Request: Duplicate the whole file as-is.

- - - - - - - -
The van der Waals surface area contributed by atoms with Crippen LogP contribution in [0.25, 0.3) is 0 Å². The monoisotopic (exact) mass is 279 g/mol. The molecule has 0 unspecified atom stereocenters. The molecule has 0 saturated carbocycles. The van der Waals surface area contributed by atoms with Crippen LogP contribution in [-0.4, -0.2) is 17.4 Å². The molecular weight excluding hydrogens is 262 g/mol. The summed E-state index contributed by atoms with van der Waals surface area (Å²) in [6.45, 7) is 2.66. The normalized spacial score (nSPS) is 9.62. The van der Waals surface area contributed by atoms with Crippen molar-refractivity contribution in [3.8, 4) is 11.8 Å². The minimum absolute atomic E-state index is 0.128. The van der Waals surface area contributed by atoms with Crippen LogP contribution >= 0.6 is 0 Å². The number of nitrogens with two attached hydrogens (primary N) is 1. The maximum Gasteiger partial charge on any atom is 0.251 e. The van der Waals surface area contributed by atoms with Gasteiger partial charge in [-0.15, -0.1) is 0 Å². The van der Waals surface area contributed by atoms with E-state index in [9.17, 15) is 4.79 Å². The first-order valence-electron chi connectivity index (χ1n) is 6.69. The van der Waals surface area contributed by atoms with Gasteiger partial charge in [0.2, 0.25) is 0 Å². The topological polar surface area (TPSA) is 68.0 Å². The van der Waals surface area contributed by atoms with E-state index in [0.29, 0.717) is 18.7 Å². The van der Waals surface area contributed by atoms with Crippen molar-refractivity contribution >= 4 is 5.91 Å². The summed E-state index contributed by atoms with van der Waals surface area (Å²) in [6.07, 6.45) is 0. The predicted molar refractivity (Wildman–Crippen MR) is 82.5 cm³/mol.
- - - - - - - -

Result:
The van der Waals surface area contributed by atoms with Crippen LogP contribution in [0.25, 0.3) is 0 Å². The monoisotopic (exact) mass is 279 g/mol. The molecule has 0 unspecified atom stereocenters. The molecule has 0 saturated carbocycles. The van der Waals surface area contributed by atoms with Crippen LogP contribution in [-0.4, -0.2) is 17.4 Å². The molecular weight excluding hydrogens is 262 g/mol. The summed E-state index contributed by atoms with van der Waals surface area (Å²) in [6.45, 7) is 2.66. The normalized spacial score (nSPS) is 9.62. The van der Waals surface area contributed by atoms with Crippen molar-refractivity contribution in [3.8, 4) is 11.8 Å². The minimum absolute atomic E-state index is 0.128. The van der Waals surface area contributed by atoms with Crippen LogP contribution >= 0.6 is 0 Å². The number of nitrogens with two attached hydrogens (primary N) is 1. The maximum Gasteiger partial charge on any atom is 0.251 e. The van der Waals surface area contributed by atoms with Gasteiger partial charge in [-0.15, -0.1) is 0 Å². The van der Waals surface area contributed by atoms with E-state index in [9.17, 15) is 4.79 Å². The first-order valence-electron chi connectivity index (χ1n) is 6.69. The van der Waals surface area contributed by atoms with Gasteiger partial charge in [0.2, 0.25) is 0 Å². The topological polar surface area (TPSA) is 68.0 Å². The van der Waals surface area contributed by atoms with E-state index in [0.29, 0.717) is 18.7 Å². The van der Waals surface area contributed by atoms with Crippen molar-refractivity contribution >= 4 is 5.91 Å². The summed E-state index contributed by atoms with van der Waals surface area (Å²) in [6.07, 6.45) is 0. The predicted molar refractivity (Wildman–Crippen MR) is 82.5 cm³/mol.